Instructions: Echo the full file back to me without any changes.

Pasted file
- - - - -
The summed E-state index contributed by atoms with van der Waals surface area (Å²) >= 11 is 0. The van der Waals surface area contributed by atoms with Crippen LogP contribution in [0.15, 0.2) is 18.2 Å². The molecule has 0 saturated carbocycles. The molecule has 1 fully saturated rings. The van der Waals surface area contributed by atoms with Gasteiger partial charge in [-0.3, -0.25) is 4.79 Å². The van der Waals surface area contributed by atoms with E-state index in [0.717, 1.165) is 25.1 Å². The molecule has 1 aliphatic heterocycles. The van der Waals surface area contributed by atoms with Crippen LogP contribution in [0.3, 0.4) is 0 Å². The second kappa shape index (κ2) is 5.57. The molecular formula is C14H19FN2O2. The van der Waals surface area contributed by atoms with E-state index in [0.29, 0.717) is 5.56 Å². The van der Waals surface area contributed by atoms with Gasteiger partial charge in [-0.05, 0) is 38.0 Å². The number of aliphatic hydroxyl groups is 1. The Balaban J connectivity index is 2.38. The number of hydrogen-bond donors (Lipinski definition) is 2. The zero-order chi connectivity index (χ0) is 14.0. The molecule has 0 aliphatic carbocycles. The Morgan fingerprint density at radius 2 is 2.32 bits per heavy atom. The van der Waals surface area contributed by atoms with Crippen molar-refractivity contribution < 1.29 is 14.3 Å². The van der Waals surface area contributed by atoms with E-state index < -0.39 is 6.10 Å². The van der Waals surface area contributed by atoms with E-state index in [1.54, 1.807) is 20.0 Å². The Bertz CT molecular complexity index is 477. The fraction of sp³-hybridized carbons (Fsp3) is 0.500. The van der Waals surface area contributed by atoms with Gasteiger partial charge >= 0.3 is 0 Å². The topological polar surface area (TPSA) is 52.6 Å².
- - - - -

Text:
The summed E-state index contributed by atoms with van der Waals surface area (Å²) >= 11 is 0. The van der Waals surface area contributed by atoms with Crippen LogP contribution in [0.15, 0.2) is 18.2 Å². The molecule has 0 saturated carbocycles. The molecule has 1 fully saturated rings. The van der Waals surface area contributed by atoms with Gasteiger partial charge in [-0.3, -0.25) is 4.79 Å². The van der Waals surface area contributed by atoms with E-state index in [0.717, 1.165) is 25.1 Å². The molecule has 1 aliphatic heterocycles. The van der Waals surface area contributed by atoms with Crippen LogP contribution in [0.3, 0.4) is 0 Å². The second kappa shape index (κ2) is 5.57. The molecular formula is C14H19FN2O2. The van der Waals surface area contributed by atoms with E-state index in [0.29, 0.717) is 5.56 Å². The van der Waals surface area contributed by atoms with Gasteiger partial charge in [-0.05, 0) is 38.0 Å². The number of aliphatic hydroxyl groups is 1. The Balaban J connectivity index is 2.38. The number of hydrogen-bond donors (Lipinski definition) is 2. The zero-order chi connectivity index (χ0) is 14.0. The molecule has 0 aliphatic carbocycles. The Morgan fingerprint density at radius 2 is 2.32 bits per heavy atom. The van der Waals surface area contributed by atoms with Crippen molar-refractivity contribution < 1.29 is 14.3 Å². The van der Waals surface area contributed by atoms with E-state index < -0.39 is 6.10 Å². The van der Waals surface area contributed by atoms with E-state index in [1.54, 1.807) is 20.0 Å². The Bertz CT molecular complexity index is 477. The fraction of sp³-hybridized carbons (Fsp3) is 0.500. The van der Waals surface area contributed by atoms with Gasteiger partial charge >= 0.3 is 0 Å². The topological polar surface area (TPSA) is 52.6 Å².